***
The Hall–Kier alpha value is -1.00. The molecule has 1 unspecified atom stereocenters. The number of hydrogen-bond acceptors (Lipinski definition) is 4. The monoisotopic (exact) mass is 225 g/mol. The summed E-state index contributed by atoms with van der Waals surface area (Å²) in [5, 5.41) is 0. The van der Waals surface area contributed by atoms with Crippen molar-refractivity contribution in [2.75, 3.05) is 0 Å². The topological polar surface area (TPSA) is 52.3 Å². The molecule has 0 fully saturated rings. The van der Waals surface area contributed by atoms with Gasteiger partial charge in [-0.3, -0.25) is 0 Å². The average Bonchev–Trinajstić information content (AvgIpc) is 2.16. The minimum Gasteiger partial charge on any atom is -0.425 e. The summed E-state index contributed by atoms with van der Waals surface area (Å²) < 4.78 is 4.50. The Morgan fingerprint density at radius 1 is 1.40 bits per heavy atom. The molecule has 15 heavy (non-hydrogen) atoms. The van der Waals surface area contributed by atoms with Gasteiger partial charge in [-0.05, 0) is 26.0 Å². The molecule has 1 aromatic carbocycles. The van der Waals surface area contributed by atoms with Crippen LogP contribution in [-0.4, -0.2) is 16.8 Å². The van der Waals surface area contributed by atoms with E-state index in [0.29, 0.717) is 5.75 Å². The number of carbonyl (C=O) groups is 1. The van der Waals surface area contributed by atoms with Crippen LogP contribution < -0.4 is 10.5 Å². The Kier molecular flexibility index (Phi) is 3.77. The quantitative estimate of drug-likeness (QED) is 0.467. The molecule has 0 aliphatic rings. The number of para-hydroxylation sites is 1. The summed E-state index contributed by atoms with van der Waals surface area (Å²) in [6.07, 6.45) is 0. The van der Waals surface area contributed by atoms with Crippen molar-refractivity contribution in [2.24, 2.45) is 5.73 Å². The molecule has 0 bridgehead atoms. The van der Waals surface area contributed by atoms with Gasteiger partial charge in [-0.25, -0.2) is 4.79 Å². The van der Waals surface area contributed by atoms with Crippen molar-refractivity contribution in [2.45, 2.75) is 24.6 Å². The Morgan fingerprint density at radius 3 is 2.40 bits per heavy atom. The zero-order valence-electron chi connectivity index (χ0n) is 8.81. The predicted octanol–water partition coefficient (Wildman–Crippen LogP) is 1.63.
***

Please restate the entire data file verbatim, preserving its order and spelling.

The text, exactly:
The Hall–Kier alpha value is -1.00. The molecule has 1 unspecified atom stereocenters. The number of hydrogen-bond acceptors (Lipinski definition) is 4. The monoisotopic (exact) mass is 225 g/mol. The summed E-state index contributed by atoms with van der Waals surface area (Å²) in [5, 5.41) is 0. The van der Waals surface area contributed by atoms with Crippen molar-refractivity contribution in [2.75, 3.05) is 0 Å². The topological polar surface area (TPSA) is 52.3 Å². The molecule has 0 fully saturated rings. The van der Waals surface area contributed by atoms with Gasteiger partial charge in [-0.3, -0.25) is 0 Å². The average Bonchev–Trinajstić information content (AvgIpc) is 2.16. The minimum Gasteiger partial charge on any atom is -0.425 e. The summed E-state index contributed by atoms with van der Waals surface area (Å²) < 4.78 is 4.50. The Morgan fingerprint density at radius 1 is 1.40 bits per heavy atom. The molecule has 15 heavy (non-hydrogen) atoms. The van der Waals surface area contributed by atoms with Gasteiger partial charge in [-0.05, 0) is 26.0 Å². The molecule has 1 aromatic carbocycles. The van der Waals surface area contributed by atoms with Crippen LogP contribution in [-0.4, -0.2) is 16.8 Å². The van der Waals surface area contributed by atoms with E-state index in [0.29, 0.717) is 5.75 Å². The number of carbonyl (C=O) groups is 1. The van der Waals surface area contributed by atoms with Crippen LogP contribution < -0.4 is 10.5 Å². The Kier molecular flexibility index (Phi) is 3.77. The quantitative estimate of drug-likeness (QED) is 0.467. The molecule has 0 aliphatic rings. The number of para-hydroxylation sites is 1. The summed E-state index contributed by atoms with van der Waals surface area (Å²) in [6.07, 6.45) is 0. The van der Waals surface area contributed by atoms with Crippen molar-refractivity contribution in [2.24, 2.45) is 5.73 Å². The molecule has 0 bridgehead atoms. The van der Waals surface area contributed by atoms with Gasteiger partial charge in [-0.25, -0.2) is 4.79 Å². The van der Waals surface area contributed by atoms with Crippen molar-refractivity contribution in [2.45, 2.75) is 24.6 Å². The Morgan fingerprint density at radius 3 is 2.40 bits per heavy atom. The zero-order valence-electron chi connectivity index (χ0n) is 8.81. The predicted octanol–water partition coefficient (Wildman–Crippen LogP) is 1.63.